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Plectrum

From Academic Kids

A plectrum (plural: plectra) is a device for plucking or strumming a stringed instrument. In guitars, banjos, and similar instruments, the plectrum is a separate tool held in the player's hand. In harpsichords, the plectra form part of the mechanism of the instrument.

Plectra for guitars, etc.

Missing image
Guitar_picks_DSC06879.jpg
Various guitar picks

Main article: Guitar pick

A plectrum for guitars typically takes the form of a narrow isosceles triangle with rounded corners; the acutest angle is the one commonly used to pluck the string. Such a plectrum can also be called a pick (or a flatpick to distinguish it from fingerpicks). They are made of a variety of materials, including Tortoise shell and celluloid, but today plastic is the most common. The size, shape and thickness may vary considerably. Items such as small coins may successfully be used as a substitute plectrum if the need arises, and in fact Brian May (guitarist from the band Queen) has made the use of a coin part of his signature sound.

Banjo and guitar players may wear a metal or plastic thumb pick mounted on a ring, and bluegrass banjo players almost always wear metal or plastic fingerpicks on their fingertips, which guitarists may also occasionally use.

The plectra for the shamisen are large, and those used for the Arabic Oud are longer and narrower.

In general, guitarists from the Classical, Flamenco and "fingerpicking" musical traditions do not use a pick, but rather use the fingertips or fingernails on the right hand. This affords many more possibilities in the number of strings plucked simultaneously, and in the case of the Flamenco guitarist, a wide variety of strumming and percussive effects. These musicians also use nylon or gut strings on their guitars, which have a mellower sound and are more gentle on the hands. Guitarists in the Rock, Blues, Jazz and Bluegrass world tend to use a plectrum, partly because the use of steel strings tends to wear out the fingernails quickly, and also because a more focused and aggressive sound may be achieved. Many guitarists also develop the use of the plectrum and remaining right-hand fingers simultaneously, affording most of the advantages of both techniques.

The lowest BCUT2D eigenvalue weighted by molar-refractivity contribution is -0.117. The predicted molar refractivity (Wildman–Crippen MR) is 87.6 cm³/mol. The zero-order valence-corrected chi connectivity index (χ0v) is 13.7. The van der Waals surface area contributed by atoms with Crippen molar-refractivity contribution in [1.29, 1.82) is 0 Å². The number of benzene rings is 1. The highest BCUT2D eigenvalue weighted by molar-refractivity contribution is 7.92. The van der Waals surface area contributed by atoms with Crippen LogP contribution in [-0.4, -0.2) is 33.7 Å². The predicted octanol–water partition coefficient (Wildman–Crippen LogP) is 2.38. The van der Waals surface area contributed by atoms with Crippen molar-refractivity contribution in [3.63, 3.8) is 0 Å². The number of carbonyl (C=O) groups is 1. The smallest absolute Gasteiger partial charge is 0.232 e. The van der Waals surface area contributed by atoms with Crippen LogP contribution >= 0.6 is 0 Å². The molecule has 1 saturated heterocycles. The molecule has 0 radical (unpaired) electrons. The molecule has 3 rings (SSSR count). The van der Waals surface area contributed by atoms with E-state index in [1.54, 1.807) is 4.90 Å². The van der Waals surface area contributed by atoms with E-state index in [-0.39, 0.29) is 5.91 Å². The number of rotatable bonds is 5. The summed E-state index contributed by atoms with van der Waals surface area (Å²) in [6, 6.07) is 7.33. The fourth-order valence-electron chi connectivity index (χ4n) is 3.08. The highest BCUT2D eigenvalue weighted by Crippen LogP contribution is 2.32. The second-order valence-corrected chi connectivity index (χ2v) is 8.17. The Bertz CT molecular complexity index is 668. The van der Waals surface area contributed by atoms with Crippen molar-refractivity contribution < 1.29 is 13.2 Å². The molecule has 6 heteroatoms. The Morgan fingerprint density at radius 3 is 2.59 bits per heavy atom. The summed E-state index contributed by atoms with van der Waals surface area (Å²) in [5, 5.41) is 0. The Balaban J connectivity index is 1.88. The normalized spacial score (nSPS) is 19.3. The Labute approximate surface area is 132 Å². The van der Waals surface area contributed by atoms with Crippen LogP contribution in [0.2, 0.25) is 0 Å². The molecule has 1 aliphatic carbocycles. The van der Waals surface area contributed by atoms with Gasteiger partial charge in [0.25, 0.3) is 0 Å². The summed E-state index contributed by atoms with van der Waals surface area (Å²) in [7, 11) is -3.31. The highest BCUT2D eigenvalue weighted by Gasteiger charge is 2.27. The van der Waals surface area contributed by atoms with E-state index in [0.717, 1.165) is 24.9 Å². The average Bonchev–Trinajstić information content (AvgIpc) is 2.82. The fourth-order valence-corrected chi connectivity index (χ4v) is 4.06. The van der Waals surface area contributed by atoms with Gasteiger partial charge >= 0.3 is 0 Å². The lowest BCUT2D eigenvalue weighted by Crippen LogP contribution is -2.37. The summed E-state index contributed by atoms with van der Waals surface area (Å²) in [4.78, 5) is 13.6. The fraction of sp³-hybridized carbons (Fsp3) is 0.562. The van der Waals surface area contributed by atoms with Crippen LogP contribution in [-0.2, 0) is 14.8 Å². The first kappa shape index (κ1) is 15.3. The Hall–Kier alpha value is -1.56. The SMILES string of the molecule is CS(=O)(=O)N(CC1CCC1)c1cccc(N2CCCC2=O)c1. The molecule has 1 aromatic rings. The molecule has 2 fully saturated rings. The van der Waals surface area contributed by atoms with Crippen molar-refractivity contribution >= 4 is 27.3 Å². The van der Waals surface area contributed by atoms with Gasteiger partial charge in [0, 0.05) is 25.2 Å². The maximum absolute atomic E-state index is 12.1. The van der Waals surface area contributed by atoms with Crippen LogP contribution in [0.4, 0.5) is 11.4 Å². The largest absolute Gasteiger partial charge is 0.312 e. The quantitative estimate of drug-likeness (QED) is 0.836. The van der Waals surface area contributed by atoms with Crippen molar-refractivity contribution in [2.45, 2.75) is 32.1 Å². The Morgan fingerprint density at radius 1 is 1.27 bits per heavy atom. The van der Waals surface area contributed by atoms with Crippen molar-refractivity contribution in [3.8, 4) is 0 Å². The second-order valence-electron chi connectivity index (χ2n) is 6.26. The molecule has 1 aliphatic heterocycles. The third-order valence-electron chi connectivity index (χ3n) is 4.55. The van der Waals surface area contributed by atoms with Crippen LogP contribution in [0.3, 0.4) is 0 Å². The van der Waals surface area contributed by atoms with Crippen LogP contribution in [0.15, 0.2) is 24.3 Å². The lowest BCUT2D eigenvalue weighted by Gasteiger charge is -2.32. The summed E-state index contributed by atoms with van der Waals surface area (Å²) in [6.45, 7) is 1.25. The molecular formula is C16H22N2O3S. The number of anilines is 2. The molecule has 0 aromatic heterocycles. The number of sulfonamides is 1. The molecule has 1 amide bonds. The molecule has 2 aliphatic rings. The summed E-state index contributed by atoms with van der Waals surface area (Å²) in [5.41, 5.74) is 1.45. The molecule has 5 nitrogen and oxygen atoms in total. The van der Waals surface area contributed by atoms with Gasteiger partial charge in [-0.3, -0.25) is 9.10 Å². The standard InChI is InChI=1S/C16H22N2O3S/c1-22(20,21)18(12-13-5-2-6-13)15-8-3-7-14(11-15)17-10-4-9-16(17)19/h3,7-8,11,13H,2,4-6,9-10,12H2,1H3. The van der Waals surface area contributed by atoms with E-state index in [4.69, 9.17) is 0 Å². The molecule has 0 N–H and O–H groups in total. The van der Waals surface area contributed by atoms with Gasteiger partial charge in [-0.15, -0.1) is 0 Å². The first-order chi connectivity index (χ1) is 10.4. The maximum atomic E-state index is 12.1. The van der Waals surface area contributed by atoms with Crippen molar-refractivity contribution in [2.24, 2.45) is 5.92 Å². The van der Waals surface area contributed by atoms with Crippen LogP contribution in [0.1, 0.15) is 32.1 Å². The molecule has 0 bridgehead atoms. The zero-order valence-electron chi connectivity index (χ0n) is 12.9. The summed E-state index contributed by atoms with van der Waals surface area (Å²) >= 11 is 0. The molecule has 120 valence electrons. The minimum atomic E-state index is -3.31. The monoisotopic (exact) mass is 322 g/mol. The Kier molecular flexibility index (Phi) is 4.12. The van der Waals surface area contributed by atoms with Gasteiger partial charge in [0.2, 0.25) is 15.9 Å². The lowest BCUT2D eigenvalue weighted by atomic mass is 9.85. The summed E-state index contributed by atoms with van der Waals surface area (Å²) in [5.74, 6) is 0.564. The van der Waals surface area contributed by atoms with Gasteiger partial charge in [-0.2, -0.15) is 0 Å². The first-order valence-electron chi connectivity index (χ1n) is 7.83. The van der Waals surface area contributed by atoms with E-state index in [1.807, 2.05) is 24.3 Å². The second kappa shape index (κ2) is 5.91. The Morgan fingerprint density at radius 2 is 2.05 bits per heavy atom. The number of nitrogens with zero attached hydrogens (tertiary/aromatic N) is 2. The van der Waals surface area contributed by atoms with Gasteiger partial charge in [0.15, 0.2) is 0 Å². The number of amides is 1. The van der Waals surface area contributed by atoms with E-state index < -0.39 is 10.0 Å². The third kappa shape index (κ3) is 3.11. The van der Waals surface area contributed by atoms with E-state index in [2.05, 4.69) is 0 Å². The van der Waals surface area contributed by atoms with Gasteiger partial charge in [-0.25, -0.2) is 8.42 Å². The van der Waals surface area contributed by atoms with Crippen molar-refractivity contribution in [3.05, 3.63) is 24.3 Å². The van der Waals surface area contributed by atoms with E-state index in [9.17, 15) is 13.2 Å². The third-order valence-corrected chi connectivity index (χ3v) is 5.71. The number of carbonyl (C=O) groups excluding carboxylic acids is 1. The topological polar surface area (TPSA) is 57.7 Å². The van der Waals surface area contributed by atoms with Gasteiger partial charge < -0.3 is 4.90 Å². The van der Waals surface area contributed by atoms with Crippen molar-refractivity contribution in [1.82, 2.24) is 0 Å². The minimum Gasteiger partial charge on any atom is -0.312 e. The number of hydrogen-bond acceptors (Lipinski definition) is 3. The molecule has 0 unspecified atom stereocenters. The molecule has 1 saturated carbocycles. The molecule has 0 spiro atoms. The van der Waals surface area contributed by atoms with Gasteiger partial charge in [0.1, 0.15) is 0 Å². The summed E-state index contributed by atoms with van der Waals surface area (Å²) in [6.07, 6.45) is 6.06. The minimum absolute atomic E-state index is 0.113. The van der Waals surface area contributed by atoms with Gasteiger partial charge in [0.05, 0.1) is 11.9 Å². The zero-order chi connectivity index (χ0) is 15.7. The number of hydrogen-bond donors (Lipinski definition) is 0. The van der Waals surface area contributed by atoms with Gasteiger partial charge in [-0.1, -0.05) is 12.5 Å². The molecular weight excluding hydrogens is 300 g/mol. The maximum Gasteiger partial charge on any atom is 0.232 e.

Among guitar players the plectrum is sometimes referred to by the slang version of the term, plec.

Plectra for harpsichords

Upper portion of a harpsichord jack holding a plectrum
Enlarge
Upper portion of a harpsichord jack holding a plectrum

In a harpsichord, the plectra (one for each string) are very small, often only about a centimeter long, about 1.5 millimeters wide, and perhaps half a millimeter thick. The plectrum is gently tapered, being narrowest at the plucking end. The top surface of the plectrum is flat and horizontal, and is held in the tongue of the jack, which permits it to pluck moving upward and pass almost silently past the string moving downward.

Historically, plectra were made of sturdy quills (that is, large feathers). Crow quills were considered best, followed by raven quills. In some Italian harpsichords, leather plectra were used. In late French harpsichords by the great builder Pascal Taskin, peau de buffle, a chamois-like material from the hide of the European bison, was used for plectra that produced a delicate pianissimo. Of these materials, quill was by far the most common.

Modern harpsichords often substitute a more durable plastic, such as delrin or celcon, for quill; thus modern harpsichordists need not spend much of their time, as J. S. Bach did, requilling their instruments.

See also



de:Plektrum fr:Plectre hu:Pengető it:Plettro ko:피크 nl:plectrum pl:Plektron ru:Плектр

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